As further described in the aforenoted U.S. Patent and publications, the inside and outside diametric dimensions, respectively, of both the crossbar and the stem of such a conventional-type T tube drain are the same, with, consequently, the outside diametric dimension of any instrument which can be passed through the interior of the stem, therefore, being limited to a size slightly less than the smallest inside diametric dimension of the stem and the outside diametric dimension of any object that can be non-surgically removed through the fistulous tract being limited to a dimension that is less than the smallest outside diametric dimension of the stem, which determines the smallest inside diametric dimension of the fistulous tract that is grown around it.

It is to be especially noted that attempts, following the withdrawal of such a conventional-type T tube drain from the patient, to non-surgically remove an object, such as a retained stone and the like, from the duct through the fistulous tract that has grown around the exterior of the stem of such a conventional-type T tube drain have frequently led to complications requiring emergency surgery involving re-opening of the incision through the body wall of the patient, when the largest combined outside diametric dimension of the object and the removing instrument exceeded the smallest inside diametric dimension of the fistulous tract thus grown.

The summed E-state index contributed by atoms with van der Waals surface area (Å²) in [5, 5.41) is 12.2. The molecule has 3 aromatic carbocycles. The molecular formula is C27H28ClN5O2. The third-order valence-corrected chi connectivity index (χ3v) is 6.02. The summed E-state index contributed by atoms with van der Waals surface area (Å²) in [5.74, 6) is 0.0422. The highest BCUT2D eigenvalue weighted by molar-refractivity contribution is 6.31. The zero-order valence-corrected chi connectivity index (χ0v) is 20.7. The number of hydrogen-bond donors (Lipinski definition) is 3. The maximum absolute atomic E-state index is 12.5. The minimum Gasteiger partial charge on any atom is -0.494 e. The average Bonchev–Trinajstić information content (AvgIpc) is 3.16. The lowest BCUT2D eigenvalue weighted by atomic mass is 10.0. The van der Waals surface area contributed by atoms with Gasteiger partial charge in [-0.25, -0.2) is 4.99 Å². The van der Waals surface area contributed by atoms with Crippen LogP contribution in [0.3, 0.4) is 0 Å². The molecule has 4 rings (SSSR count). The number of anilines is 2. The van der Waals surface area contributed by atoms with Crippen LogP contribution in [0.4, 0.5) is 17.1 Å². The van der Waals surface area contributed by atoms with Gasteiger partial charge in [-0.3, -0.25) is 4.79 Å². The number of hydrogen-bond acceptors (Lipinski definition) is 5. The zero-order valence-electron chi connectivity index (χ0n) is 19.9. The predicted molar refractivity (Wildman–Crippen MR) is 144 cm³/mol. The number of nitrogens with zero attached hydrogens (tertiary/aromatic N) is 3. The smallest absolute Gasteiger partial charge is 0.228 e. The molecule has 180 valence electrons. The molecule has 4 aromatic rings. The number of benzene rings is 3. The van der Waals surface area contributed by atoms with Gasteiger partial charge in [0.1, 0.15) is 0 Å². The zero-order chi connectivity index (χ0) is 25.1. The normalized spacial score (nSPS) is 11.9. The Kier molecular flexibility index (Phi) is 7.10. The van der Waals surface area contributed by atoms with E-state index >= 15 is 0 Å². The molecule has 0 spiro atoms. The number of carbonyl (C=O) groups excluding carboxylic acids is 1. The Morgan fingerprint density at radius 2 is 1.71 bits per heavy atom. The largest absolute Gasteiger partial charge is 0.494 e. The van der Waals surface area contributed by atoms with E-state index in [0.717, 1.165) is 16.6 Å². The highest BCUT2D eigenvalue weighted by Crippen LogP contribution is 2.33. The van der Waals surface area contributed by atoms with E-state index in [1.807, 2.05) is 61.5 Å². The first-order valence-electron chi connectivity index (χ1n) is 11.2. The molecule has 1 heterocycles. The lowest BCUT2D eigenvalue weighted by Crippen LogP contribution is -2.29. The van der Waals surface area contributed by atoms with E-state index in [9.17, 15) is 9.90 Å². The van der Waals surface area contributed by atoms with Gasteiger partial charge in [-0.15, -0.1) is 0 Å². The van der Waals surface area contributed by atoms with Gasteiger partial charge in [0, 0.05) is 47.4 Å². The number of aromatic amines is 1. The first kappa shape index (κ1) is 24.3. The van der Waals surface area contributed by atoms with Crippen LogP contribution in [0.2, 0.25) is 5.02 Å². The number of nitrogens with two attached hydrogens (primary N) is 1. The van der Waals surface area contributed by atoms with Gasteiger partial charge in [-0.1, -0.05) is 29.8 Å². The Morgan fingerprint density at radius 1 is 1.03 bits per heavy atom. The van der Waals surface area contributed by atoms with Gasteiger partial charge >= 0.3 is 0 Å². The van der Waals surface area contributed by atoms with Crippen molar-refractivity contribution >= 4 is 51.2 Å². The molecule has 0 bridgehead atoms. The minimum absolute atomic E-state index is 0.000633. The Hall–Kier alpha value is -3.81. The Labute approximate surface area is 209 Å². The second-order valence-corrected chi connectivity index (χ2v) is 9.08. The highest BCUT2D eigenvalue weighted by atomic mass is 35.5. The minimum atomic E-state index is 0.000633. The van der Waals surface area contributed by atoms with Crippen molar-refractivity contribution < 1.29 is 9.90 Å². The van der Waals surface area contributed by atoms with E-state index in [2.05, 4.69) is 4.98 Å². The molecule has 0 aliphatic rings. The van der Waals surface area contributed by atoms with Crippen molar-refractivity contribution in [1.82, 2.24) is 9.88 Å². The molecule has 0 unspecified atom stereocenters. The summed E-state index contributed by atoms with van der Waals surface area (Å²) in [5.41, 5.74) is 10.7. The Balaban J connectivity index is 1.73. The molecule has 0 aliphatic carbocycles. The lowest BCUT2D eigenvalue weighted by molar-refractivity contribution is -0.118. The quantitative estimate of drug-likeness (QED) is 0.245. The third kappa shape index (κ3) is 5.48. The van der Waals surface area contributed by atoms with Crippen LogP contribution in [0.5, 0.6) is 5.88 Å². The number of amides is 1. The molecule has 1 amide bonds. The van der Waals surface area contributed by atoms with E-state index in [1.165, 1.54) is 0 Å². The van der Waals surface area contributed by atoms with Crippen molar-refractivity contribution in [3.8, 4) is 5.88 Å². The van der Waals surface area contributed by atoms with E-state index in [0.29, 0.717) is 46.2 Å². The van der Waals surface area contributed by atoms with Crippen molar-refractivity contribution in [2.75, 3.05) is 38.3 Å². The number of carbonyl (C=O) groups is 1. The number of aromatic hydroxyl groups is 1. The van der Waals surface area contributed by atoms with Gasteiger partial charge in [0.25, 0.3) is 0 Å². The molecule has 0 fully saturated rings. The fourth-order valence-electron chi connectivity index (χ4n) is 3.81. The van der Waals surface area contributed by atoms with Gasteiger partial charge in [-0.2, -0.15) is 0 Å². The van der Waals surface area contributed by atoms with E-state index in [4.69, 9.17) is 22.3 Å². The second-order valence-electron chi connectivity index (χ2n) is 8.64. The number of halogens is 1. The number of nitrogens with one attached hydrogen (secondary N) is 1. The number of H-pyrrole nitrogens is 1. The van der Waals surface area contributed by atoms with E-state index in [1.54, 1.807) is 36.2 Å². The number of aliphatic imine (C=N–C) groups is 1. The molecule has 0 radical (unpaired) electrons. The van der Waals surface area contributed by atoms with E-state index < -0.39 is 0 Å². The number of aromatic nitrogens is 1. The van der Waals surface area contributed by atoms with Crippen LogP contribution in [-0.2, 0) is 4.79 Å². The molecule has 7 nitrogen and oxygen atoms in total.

As still further described in the aforenoted publications, previous efforts have also been made to enlarge the inside diametric dimension of the fistulous tract by sheathing the exterior of the stem of such a conventional-type T tube drain with a piece of tubing that has an inside diametric dimension that is similar to the outside diametric dimension of the stem and, of course, a greater outside diametric dimension, to, thus, promote the growth around the exterior of the sheathing tube piece of a fistulous tract having an enlarged inside diametric dimension when compared with that produced by the unsheathed stem, which, hence, would, in turn, permit the non-surgical withdrawal through that enlarged fistulous tract of objects having an enlarged outside diametric dimension.